Immigration, Assimilation, Ethnicity and All That Jazz

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Happy Lunar New Year!

Posted by chinesecanuck on January 26, 2009

May your year of the Ox be happy and prosperous!


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Criticizing Integration Part One: Names

Posted by chinesecanuck on April 9, 2008

I have a western name. It is part of my legal name. My parents, like many other parents of Chinese descent (who are from Hong Kong), gave me a western given name and a Chinese given name. Both names, plus my (very Chinese) last name are on all my documents. For some reason, there are people who find that unacceptable, perhaps even “giving in” to white culture, and it’s seen as a bad thing amongst many people. Especially here in Canada, where Multiculturalism is an official policy. I really don’t understand why they’re asking this. Do people seriously think that my parents aren’t going to teach me about my culture because my name isn’t Ming Lei or something like that? I even get that from so-called “cultural sensitivity” trainers (more on in another post…..let’s just say that I have major issues with many of them). What’s wrong with having a western name, anyway? I only know perhaps two or three people of Chinese descent under the age of 40 or 45 who DO NOT have western names.

I realize that some cultures are more likely to not give western names, but you shouldn’t assume that all do not do so. One should also not criticize. You shouldn’t go on and on about how giving a western name is “giving in” to the former colonists.  I’ve heard of stories where someone from a very traditional culture decided to name a kid, say, Jacqueline, and then family members went beserk. I’m sorry, but unless there’s someone named Jacqueline/Jackie who did something really horrible to you, there’s nothing wrong with Jacqueline. I think it’s a very graceful, lady-like name. ONE DOES NOT LOSE TOUCH WITH ONE’S CULTURE JUST BECAUSE ONE HAS A NAME FROM ANOTHER CULTURE! I don’t think family members should get upset if the name the parents of a baby chooses isn’t from their culture.  Especially if the child is growing up in an English speaking country.  I think it’s rude to criticize, even if you factor in religion.  My first name has pagan roots.  I was baptized in a Catholic church (though I ended up in an Anglican school….more on that in another post).  Sure, you can talk about Christianity’s roots with paganism, but still, my name isn’t a saint’s name.  And it isn’t an “y” name either (nick names and names that were common in previous generations seem to be common for Hong Kong Canadians….growing up, I knew a girl named Peggy.  You don’t hear too many white women under 45 named Peggy.  They are Megs.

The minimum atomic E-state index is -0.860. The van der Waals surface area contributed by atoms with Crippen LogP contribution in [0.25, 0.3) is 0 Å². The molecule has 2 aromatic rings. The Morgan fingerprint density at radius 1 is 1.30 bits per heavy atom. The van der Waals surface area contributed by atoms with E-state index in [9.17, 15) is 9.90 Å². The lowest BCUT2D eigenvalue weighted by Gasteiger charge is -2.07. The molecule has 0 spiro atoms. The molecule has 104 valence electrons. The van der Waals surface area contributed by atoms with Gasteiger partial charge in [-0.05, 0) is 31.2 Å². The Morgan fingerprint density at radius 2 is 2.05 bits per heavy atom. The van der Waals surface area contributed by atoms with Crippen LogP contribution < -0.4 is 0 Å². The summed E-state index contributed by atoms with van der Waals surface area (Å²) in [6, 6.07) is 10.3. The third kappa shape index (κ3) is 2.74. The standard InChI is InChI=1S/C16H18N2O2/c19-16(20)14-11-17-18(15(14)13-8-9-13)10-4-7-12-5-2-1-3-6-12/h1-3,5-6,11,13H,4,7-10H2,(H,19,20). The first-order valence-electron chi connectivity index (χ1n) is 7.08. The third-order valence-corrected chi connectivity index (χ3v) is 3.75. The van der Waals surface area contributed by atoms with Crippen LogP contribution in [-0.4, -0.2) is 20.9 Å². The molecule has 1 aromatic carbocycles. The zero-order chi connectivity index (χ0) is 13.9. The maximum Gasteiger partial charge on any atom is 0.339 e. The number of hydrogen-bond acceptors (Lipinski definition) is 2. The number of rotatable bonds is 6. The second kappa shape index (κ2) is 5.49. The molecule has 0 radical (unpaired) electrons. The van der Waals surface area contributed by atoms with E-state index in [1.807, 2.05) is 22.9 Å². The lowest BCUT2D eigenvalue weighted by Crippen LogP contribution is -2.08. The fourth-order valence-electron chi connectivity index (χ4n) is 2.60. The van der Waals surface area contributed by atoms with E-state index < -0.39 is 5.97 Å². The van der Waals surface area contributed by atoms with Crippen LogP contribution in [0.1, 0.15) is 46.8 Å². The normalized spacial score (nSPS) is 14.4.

Anyway, what do you think?  Why do people criticize westernized names?  Why are some cultures less likely to give their children western names? Even if they’ve been here for decades?  Do you think it’s wrong?  Do you think relatives should criticize?  What’s worse, criticizing family members or non-family members?

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Immigration and Integration – An Intro

Posted by chinesecanuck on April 8, 2008

I’m starting this blog because I’ve realized that mainstream media rarely talks about people like me, someone who has integrated quite well into so-called “mainstream” Canadian society, and yet still knows her roots.  The media, especially Canadian media love to talk about how “great” our “official” multicultural policy is, but then criticize the lack of English skills that many recent immigrants, and even young Canadian born children have. Never, do they talk about people like me.

Let me give you a bit of a backgrounder here.  I was born in Canada, in the late 70s, to immigrants from Hong Kong.  I didn’t attend pre-school and was raised by my primarily by my maternal grandmother (both my parents worked) until I started Junior Kindergarten (aka JK – many kids in Ontario take two years of kindergarten, beginning in the year they turn four).  Poh Poh didn’t (and still doesn’t) speak English, so I only spoke Cantonese.  The few words I knew were the basics, such as my name, hello, goodbye, please and thank you.  Both my parents speak English very well, but didn’t teach me beyond basic words because they felt that it was best for me to learn from native speakers.  That way, I wouldn’t have an accent.   I learned pretty quickly.  Probably because schools the early to mid 80s weren’t as diverse…there were fewer “ethnic enclaves” that were non-English speaking (my neighbourhood was an enclave – it was primarily middle class and Jewish, but it certainly wasn’t non-English speaking)  Had I been twenty years younger, my English would probably be a lot worse.  In fact, I might even be like the kid in this report, and still be taking ESL in Grade 2!  I was reading chapter books by Grade 2.

There are other issues that I’d like to talk about in this blog, including class, gender and other traditions that the mainstream media almost never raise.  I want to talk about the different degrees of integration that various communities have, and how some communities are criticized, both by other recent Canadians and by people who have been here for generations (especially so-called liberals).  I’ll also bring up new stats from the last Canadian census, the information is made available to media.  I hope to update at least once a week.

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